• ChrisS, broken record, here. An other possibility is the blind spot as posited by CG Jung in Answer to Job. Perhaps it is something similar to exactly what we see on the face of it. God has exhibited both justice and mercy in ways that do actually conflict. There is an evolving process within God as God relates to humanity. The Old agreement (testament) illustrates the initial approach to the creation. Create. Love. Be Rebuffed. Punish. Threaten (to coerce good behavior). Dictate (you will do such and such). God sees that while He calls us gods and expects us to reciprocate in kind with His loving nature and the gifts of kindness we, in cahoots with Lucifer, the other light that He has left to shine in our eyes, are not reciprocating, even under threat. The Angel of Light was once His Son, walked in His court and as such was an object of love. He is the source of the blind spot. In the oneness of eternity Satan is part of God’s essence that is now behaving against Him. There is a conflict just as there appears to be. We only know it in outline but are nonetheless at the very center of it. The resolution of it is of course God With Us. His death and resurrection. Now it is up to us to be born again to the light of awareness and seeing. We are now evolving into a light of consciousness, seeing the blindness and dispelling it. Most of the time it seems we are really bad at it, earthen vessels that we are. From one vantage point the evolution has occurred. Jesus said, “It is done.” From another it continues to unfold every moment as each soul endeavors to fully hear and see.
      I know this idea sounds strange but logically it is sound. Two questions, essentially the same question, which have never been satisfactorily answered are these: Why suffering? Why place Satan in our path? The temptation to follow the Prince of Darkness is the source of suffering. Living in darkness could be characterized as living in a world where something is hidden and not everything can be seen. “Lead us not into temptation…” we are told to pray. A strange plea that very very few would think to include in a model prayer. Save us from temptation? Yes. Give us the fortitude to resist? Certainly. Please don’t lead us directly into it? I don’t think it would occur to too many people to make that odd request.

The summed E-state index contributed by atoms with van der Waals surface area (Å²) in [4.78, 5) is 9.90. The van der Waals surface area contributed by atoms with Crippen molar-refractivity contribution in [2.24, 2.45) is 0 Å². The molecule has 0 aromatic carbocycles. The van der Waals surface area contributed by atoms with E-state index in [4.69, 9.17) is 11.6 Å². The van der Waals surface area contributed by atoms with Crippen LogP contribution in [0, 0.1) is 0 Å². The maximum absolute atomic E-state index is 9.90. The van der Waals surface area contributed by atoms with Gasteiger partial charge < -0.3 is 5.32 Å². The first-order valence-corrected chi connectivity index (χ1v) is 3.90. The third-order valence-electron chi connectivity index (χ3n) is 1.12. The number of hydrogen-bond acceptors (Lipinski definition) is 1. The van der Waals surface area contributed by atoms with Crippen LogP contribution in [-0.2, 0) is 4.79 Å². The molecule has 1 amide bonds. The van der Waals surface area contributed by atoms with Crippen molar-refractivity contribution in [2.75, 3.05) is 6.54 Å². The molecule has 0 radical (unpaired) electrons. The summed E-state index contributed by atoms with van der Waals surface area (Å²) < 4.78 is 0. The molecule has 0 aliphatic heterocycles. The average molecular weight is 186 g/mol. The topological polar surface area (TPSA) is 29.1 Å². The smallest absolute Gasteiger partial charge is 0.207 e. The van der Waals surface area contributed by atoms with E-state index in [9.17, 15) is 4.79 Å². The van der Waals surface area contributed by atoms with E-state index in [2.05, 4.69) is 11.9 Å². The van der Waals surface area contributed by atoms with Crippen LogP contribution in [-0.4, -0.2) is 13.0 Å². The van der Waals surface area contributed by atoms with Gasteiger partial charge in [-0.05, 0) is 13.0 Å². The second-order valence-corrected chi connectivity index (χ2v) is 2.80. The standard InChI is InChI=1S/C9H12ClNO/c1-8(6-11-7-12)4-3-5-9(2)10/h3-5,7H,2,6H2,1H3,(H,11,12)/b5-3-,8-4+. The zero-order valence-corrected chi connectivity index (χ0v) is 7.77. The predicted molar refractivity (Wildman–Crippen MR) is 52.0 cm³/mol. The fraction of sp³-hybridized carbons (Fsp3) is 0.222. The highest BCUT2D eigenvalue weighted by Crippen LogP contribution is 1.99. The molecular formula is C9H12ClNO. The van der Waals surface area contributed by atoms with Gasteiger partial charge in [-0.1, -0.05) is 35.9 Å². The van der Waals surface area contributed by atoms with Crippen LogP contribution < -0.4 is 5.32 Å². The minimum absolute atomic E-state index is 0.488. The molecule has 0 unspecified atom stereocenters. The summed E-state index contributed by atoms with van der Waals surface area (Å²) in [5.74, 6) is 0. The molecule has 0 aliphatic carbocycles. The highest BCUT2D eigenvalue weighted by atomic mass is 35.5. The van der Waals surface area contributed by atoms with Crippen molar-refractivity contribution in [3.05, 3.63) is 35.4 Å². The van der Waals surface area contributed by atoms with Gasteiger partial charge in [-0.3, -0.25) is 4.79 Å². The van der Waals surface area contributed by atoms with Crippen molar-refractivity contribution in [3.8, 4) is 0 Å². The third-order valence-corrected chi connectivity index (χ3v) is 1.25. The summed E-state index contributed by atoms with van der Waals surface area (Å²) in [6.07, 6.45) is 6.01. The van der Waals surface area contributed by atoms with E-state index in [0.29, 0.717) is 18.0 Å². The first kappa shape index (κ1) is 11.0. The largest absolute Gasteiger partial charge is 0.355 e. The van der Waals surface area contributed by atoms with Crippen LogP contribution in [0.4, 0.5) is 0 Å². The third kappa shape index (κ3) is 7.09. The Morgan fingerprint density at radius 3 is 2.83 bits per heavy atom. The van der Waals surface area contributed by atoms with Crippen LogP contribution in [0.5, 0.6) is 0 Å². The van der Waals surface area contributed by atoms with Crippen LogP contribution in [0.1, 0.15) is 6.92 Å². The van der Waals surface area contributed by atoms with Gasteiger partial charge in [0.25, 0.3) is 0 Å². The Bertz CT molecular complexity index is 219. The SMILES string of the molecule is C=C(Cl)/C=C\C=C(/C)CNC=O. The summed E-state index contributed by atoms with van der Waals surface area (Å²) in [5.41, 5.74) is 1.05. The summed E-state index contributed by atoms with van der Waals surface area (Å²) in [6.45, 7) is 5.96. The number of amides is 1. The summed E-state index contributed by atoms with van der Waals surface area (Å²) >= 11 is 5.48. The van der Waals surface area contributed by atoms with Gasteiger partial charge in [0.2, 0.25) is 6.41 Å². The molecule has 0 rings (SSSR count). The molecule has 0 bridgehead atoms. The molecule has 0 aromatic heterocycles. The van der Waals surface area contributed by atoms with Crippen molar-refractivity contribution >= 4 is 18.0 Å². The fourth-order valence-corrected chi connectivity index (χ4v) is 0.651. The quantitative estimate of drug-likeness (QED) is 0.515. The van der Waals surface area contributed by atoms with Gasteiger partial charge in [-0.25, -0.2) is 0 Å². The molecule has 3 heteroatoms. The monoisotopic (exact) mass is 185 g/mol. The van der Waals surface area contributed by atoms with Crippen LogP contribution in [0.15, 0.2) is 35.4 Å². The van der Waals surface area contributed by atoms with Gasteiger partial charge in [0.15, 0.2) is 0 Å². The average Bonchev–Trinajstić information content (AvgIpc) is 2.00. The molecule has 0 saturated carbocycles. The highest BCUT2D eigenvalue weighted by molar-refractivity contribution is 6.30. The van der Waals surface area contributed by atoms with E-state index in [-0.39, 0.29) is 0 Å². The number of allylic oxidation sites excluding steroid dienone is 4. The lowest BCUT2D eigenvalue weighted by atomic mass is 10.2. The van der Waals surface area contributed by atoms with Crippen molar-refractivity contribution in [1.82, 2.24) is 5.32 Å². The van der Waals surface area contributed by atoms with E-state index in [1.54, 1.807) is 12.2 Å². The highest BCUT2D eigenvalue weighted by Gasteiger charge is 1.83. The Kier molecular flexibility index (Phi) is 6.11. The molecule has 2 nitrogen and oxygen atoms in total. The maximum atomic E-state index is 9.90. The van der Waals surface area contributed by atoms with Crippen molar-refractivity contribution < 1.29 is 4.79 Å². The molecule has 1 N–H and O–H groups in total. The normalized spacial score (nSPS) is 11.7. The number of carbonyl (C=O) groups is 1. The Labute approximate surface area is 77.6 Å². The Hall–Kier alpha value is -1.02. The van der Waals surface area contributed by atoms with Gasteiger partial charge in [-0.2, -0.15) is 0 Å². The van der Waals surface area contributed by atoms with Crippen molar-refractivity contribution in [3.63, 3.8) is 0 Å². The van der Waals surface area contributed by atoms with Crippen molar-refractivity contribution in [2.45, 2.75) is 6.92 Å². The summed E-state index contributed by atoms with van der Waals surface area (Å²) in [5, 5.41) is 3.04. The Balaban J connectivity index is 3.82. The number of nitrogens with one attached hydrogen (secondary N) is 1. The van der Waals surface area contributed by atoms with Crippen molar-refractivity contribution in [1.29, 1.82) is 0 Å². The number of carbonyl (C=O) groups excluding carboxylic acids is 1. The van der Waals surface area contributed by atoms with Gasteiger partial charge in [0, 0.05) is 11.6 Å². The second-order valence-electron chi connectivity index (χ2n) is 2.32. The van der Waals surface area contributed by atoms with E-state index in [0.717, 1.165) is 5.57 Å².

2. senecagriggs says:

    “The idea of choosing one’s own qualities to optimize, to forge one’s own path, to be master of one’s own destiny—these may all sound quite positive. Self-determination is a core virtue of libertine society in general and the American mythos I grew up with. I appreciate and respect the value placed on deciding one’s own fate. A great number of injustices have been perpetrated precisely by taking away self-determination, and restoring self-determination has been an important force for justice. Therefore, I am not advocating complete rejection of it, especially in the context of how we relate to each other, and I don’t believe God calls us to that either. At the same time, just as God calls us to balance justice and mercy, he also calls us to balance self-determination with submission to his will.”

    EXCELLENT IMHO

  3. In this way, starving . “weave” the cards together.
    I now play all my casino games online in the convenience my
    own back home. In a short time you can easily zone out thanks to it’s
    repetitive nature. https://1borsa.com/live22823578171